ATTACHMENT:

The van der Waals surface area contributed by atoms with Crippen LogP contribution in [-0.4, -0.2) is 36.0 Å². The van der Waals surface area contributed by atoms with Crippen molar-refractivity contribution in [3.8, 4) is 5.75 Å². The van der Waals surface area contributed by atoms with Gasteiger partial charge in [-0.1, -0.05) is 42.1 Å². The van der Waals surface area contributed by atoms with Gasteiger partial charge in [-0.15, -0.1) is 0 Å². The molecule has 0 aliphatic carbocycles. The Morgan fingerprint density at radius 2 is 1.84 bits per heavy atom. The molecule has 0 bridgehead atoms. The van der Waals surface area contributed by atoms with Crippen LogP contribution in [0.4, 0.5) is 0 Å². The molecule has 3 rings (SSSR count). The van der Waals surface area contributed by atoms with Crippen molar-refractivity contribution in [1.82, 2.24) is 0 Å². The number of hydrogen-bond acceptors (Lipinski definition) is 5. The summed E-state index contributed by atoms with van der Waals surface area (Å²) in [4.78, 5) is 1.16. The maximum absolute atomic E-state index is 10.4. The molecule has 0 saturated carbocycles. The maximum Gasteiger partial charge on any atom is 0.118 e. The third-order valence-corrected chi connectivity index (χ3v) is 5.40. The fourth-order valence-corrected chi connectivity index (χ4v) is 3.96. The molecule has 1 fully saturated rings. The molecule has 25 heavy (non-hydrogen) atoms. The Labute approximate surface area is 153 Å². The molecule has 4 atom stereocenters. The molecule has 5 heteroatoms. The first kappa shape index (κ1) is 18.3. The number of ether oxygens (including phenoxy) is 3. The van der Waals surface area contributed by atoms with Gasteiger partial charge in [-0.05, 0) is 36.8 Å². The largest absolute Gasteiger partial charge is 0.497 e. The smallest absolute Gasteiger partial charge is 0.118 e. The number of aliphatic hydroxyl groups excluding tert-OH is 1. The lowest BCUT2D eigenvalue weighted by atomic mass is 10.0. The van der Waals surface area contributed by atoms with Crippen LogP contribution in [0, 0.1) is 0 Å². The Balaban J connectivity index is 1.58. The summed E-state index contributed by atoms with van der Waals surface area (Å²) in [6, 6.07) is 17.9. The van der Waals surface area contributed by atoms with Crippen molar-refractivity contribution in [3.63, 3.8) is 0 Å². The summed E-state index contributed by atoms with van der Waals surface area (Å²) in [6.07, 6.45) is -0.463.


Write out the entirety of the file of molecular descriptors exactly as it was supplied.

The van der Waals surface area contributed by atoms with Crippen LogP contribution in [-0.4, -0.2) is 36.0 Å². The van der Waals surface area contributed by atoms with Crippen molar-refractivity contribution in [3.8, 4) is 5.75 Å². The van der Waals surface area contributed by atoms with Gasteiger partial charge in [-0.1, -0.05) is 42.1 Å². The van der Waals surface area contributed by atoms with Gasteiger partial charge in [-0.15, -0.1) is 0 Å². The molecule has 0 aliphatic carbocycles. The Morgan fingerprint density at radius 2 is 1.84 bits per heavy atom. The molecule has 0 bridgehead atoms. The van der Waals surface area contributed by atoms with Crippen LogP contribution in [0.4, 0.5) is 0 Å². The molecule has 3 rings (SSSR count). The van der Waals surface area contributed by atoms with Crippen molar-refractivity contribution in [1.82, 2.24) is 0 Å². The number of hydrogen-bond acceptors (Lipinski definition) is 5. The summed E-state index contributed by atoms with van der Waals surface area (Å²) in [4.78, 5) is 1.16. The maximum absolute atomic E-state index is 10.4. The molecule has 0 saturated carbocycles. The maximum Gasteiger partial charge on any atom is 0.118 e. The third-order valence-corrected chi connectivity index (χ3v) is 5.40. The fourth-order valence-corrected chi connectivity index (χ4v) is 3.96. The molecule has 1 fully saturated rings. The molecule has 25 heavy (non-hydrogen) atoms. The Labute approximate surface area is 153 Å². The molecule has 4 atom stereocenters. The molecule has 5 heteroatoms. The first kappa shape index (κ1) is 18.3. The number of ether oxygens (including phenoxy) is 3. The van der Waals surface area contributed by atoms with Gasteiger partial charge in [-0.05, 0) is 36.8 Å². The largest absolute Gasteiger partial charge is 0.497 e. The smallest absolute Gasteiger partial charge is 0.118 e. The number of aliphatic hydroxyl groups excluding tert-OH is 1. The lowest BCUT2D eigenvalue weighted by atomic mass is 10.0. The van der Waals surface area contributed by atoms with Crippen LogP contribution in [0, 0.1) is 0 Å². The Balaban J connectivity index is 1.58. The summed E-state index contributed by atoms with van der Waals surface area (Å²) in [6, 6.07) is 17.9. The van der Waals surface area contributed by atoms with Crippen molar-refractivity contribution in [3.63, 3.8) is 0 Å². The summed E-state index contributed by atoms with van der Waals surface area (Å²) in [6.07, 6.45) is -0.463.